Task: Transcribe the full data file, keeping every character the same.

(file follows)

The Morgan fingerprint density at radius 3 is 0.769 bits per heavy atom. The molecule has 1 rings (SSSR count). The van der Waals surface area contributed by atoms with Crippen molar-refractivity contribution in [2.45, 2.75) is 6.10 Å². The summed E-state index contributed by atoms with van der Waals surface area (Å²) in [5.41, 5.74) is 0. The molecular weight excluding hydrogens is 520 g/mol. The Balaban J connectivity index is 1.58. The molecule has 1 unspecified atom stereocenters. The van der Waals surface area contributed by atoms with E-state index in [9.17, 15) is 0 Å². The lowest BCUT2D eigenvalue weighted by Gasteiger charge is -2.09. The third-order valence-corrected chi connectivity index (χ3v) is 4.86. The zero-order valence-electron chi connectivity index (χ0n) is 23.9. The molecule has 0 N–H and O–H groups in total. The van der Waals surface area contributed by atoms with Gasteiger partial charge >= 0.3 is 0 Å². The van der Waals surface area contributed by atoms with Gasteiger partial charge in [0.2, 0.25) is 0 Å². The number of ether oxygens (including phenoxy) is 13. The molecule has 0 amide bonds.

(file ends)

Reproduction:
The Morgan fingerprint density at radius 3 is 0.769 bits per heavy atom. The molecule has 1 rings (SSSR count). The van der Waals surface area contributed by atoms with Crippen molar-refractivity contribution in [2.45, 2.75) is 6.10 Å². The summed E-state index contributed by atoms with van der Waals surface area (Å²) in [5.41, 5.74) is 0. The molecular weight excluding hydrogens is 520 g/mol. The Balaban J connectivity index is 1.58. The molecule has 1 unspecified atom stereocenters. The van der Waals surface area contributed by atoms with E-state index in [9.17, 15) is 0 Å². The lowest BCUT2D eigenvalue weighted by Gasteiger charge is -2.09. The third-order valence-corrected chi connectivity index (χ3v) is 4.86. The zero-order valence-electron chi connectivity index (χ0n) is 23.9. The molecule has 0 N–H and O–H groups in total. The van der Waals surface area contributed by atoms with Gasteiger partial charge >= 0.3 is 0 Å². The van der Waals surface area contributed by atoms with Gasteiger partial charge in [0.2, 0.25) is 0 Å². The number of ether oxygens (including phenoxy) is 13. The molecule has 0 amide bonds.